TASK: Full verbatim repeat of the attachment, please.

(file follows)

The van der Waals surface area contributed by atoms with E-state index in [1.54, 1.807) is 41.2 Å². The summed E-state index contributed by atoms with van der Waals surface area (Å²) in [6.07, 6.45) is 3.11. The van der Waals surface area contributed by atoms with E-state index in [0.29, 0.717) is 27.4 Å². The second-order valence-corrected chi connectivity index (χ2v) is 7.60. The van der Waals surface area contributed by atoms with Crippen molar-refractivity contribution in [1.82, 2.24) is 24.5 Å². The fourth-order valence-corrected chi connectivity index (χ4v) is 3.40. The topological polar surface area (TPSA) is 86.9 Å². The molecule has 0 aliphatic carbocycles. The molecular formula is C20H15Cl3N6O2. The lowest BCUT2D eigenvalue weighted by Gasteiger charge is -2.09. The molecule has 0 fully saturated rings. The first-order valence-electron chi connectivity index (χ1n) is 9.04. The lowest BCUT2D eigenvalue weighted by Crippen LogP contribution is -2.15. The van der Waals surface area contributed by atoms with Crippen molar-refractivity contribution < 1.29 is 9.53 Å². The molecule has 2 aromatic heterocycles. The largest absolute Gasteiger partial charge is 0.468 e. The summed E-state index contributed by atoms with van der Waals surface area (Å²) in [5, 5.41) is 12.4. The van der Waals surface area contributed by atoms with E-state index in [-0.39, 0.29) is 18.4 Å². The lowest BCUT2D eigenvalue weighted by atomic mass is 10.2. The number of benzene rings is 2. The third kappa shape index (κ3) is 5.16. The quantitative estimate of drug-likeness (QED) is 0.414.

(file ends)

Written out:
The van der Waals surface area contributed by atoms with E-state index in [1.54, 1.807) is 41.2 Å². The summed E-state index contributed by atoms with van der Waals surface area (Å²) in [6.07, 6.45) is 3.11. The van der Waals surface area contributed by atoms with E-state index in [0.29, 0.717) is 27.4 Å². The second-order valence-corrected chi connectivity index (χ2v) is 7.60. The van der Waals surface area contributed by atoms with Crippen molar-refractivity contribution in [1.82, 2.24) is 24.5 Å². The fourth-order valence-corrected chi connectivity index (χ4v) is 3.40. The topological polar surface area (TPSA) is 86.9 Å². The molecule has 0 aliphatic carbocycles. The molecular formula is C20H15Cl3N6O2. The lowest BCUT2D eigenvalue weighted by Gasteiger charge is -2.09. The molecule has 0 fully saturated rings. The first-order valence-electron chi connectivity index (χ1n) is 9.04. The lowest BCUT2D eigenvalue weighted by Crippen LogP contribution is -2.15. The van der Waals surface area contributed by atoms with Crippen molar-refractivity contribution < 1.29 is 9.53 Å². The molecule has 2 aromatic heterocycles. The largest absolute Gasteiger partial charge is 0.468 e. The summed E-state index contributed by atoms with van der Waals surface area (Å²) in [5, 5.41) is 12.4. The van der Waals surface area contributed by atoms with E-state index in [-0.39, 0.29) is 18.4 Å². The lowest BCUT2D eigenvalue weighted by atomic mass is 10.2. The number of benzene rings is 2. The third kappa shape index (κ3) is 5.16. The quantitative estimate of drug-likeness (QED) is 0.414.